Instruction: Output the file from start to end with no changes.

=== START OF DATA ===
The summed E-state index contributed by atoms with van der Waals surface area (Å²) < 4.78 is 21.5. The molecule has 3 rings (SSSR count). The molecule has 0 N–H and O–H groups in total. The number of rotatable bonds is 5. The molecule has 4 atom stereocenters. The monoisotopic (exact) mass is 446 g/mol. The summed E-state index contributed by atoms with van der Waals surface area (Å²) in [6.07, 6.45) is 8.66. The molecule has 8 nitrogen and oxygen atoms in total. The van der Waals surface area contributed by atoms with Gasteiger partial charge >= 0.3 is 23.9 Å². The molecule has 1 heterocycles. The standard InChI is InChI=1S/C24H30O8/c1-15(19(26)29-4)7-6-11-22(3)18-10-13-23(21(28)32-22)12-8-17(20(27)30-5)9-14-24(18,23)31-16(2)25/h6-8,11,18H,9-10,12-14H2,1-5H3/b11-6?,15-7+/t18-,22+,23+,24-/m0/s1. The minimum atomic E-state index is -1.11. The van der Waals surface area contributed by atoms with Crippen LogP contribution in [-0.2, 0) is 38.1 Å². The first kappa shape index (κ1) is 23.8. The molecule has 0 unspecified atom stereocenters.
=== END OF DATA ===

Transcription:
The summed E-state index contributed by atoms with van der Waals surface area (Å²) < 4.78 is 21.5. The molecule has 3 rings (SSSR count). The molecule has 0 N–H and O–H groups in total. The number of rotatable bonds is 5. The molecule has 4 atom stereocenters. The monoisotopic (exact) mass is 446 g/mol. The summed E-state index contributed by atoms with van der Waals surface area (Å²) in [6.07, 6.45) is 8.66. The molecule has 8 nitrogen and oxygen atoms in total. The van der Waals surface area contributed by atoms with Gasteiger partial charge >= 0.3 is 23.9 Å². The molecule has 1 heterocycles. The standard InChI is InChI=1S/C24H30O8/c1-15(19(26)29-4)7-6-11-22(3)18-10-13-23(21(28)32-22)12-8-17(20(27)30-5)9-14-24(18,23)31-16(2)25/h6-8,11,18H,9-10,12-14H2,1-5H3/b11-6?,15-7+/t18-,22+,23+,24-/m0/s1. The minimum atomic E-state index is -1.11. The van der Waals surface area contributed by atoms with Crippen LogP contribution in [-0.2, 0) is 38.1 Å². The first kappa shape index (κ1) is 23.8. The molecule has 0 unspecified atom stereocenters.